A retired director of the Department   of State Service (DSS), Mike Ejiofor, also said the 2023 general election may not hold unless the current insecurity was tackled. 

Said Ejiofor: “If we don’t get these things right before 2023 elections; if we don’t get these things sorted out the various security challenges in the various geopolitical zones, I can assure you that there won’t be elections.

“There will be a crisis in this country, there will be anarchy. We need to sort out this thing before 2023. Let us talk about this country before talking about elections. If we continue like this, there won’t be elections in 2023 because of a series of agitations.”

Another dimension has been added with some ethnic nationalities agitating for secession. Before, it was the IPOB, but now the Yoruba nation has joined the fray. Sunday Adeyemo (popularly known as Sunday Igboho), self-styled Yoruba warrior, issued a statement last March, and said there was no going back on the agitation for the Yoruba nation. 

“Anyone who is willing to support the agitation for the Yoruba nation is highly welcomed, the goal is the Yoruba nation now,” Igboho said in a statement by his spokesperson. He did not stop at that, but reportedly threatened any Yoruba politician who would participate in the 2023 general election.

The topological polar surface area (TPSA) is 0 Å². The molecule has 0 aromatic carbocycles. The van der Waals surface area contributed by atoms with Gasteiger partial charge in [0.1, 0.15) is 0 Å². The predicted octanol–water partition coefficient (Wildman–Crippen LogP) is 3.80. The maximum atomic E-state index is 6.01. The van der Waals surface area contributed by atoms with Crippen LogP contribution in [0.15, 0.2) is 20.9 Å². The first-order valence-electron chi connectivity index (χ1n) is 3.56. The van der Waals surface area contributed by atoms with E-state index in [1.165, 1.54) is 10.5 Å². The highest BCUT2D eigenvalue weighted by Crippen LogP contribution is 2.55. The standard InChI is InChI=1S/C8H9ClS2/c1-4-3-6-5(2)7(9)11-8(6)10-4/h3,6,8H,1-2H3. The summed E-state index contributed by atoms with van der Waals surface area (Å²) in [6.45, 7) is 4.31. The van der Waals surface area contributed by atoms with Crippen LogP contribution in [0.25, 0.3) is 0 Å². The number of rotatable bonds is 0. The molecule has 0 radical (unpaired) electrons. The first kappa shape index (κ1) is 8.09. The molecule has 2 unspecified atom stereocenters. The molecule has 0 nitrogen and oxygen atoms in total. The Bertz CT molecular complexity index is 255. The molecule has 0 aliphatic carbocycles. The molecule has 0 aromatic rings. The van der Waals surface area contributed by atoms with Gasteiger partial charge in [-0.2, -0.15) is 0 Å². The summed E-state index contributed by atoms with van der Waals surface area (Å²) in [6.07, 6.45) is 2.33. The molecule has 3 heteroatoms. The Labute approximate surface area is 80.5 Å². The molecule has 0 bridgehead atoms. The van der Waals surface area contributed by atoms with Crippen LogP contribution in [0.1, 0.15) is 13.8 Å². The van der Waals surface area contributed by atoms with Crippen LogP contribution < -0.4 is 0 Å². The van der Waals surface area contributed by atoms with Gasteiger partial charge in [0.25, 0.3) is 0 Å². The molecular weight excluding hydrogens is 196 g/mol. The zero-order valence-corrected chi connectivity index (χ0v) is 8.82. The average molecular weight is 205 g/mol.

In a video on social media, Igboho said instead of taking part in the election, Yoruba politicians should be leading the secession campaign. 

Said he: ”You should know that you are not supposed to seek election to the office of the president. You should identify with our agitation and lead us in the secession struggle. The South-West has witnessed several kidnap cases by suspected armed Fulani herdsmen resulting in quit notice order given to the Fulani by Igboho to leave the region. The zone has already set up Amotokun to battle banditry and other forms of criminalities in the region.